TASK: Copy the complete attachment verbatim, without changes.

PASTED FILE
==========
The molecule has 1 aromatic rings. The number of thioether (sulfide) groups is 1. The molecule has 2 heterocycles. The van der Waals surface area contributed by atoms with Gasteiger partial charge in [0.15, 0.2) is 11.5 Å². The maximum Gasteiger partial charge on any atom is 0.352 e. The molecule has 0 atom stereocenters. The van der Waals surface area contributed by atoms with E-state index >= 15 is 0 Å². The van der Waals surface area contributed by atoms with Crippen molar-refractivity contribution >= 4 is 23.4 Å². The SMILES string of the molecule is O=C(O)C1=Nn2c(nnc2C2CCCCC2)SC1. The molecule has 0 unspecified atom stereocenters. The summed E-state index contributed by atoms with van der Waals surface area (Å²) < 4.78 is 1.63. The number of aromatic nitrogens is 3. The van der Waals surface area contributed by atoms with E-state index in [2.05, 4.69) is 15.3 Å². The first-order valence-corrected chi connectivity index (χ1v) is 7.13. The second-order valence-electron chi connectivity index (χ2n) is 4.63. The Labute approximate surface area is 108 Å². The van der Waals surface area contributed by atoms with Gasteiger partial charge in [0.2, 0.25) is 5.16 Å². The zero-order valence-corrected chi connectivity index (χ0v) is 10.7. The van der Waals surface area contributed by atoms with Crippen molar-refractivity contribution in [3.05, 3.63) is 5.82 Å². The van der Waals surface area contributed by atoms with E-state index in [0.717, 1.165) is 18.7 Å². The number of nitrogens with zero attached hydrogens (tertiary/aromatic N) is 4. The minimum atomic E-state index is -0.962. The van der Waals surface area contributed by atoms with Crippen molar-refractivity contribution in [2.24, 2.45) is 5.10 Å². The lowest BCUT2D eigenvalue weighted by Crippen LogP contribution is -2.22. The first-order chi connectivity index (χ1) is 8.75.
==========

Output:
The molecule has 1 aromatic rings. The number of thioether (sulfide) groups is 1. The molecule has 2 heterocycles. The van der Waals surface area contributed by atoms with Gasteiger partial charge in [0.15, 0.2) is 11.5 Å². The maximum Gasteiger partial charge on any atom is 0.352 e. The molecule has 0 atom stereocenters. The van der Waals surface area contributed by atoms with E-state index >= 15 is 0 Å². The van der Waals surface area contributed by atoms with Crippen molar-refractivity contribution >= 4 is 23.4 Å². The SMILES string of the molecule is O=C(O)C1=Nn2c(nnc2C2CCCCC2)SC1. The molecule has 0 unspecified atom stereocenters. The summed E-state index contributed by atoms with van der Waals surface area (Å²) < 4.78 is 1.63. The number of aromatic nitrogens is 3. The van der Waals surface area contributed by atoms with E-state index in [2.05, 4.69) is 15.3 Å². The first-order valence-corrected chi connectivity index (χ1v) is 7.13. The second-order valence-electron chi connectivity index (χ2n) is 4.63. The Labute approximate surface area is 108 Å². The van der Waals surface area contributed by atoms with Gasteiger partial charge in [0.2, 0.25) is 5.16 Å². The zero-order valence-corrected chi connectivity index (χ0v) is 10.7. The van der Waals surface area contributed by atoms with Crippen molar-refractivity contribution in [3.05, 3.63) is 5.82 Å². The van der Waals surface area contributed by atoms with E-state index in [0.717, 1.165) is 18.7 Å². The number of nitrogens with zero attached hydrogens (tertiary/aromatic N) is 4. The minimum atomic E-state index is -0.962. The van der Waals surface area contributed by atoms with Crippen molar-refractivity contribution in [2.24, 2.45) is 5.10 Å². The lowest BCUT2D eigenvalue weighted by Crippen LogP contribution is -2.22. The first-order chi connectivity index (χ1) is 8.75.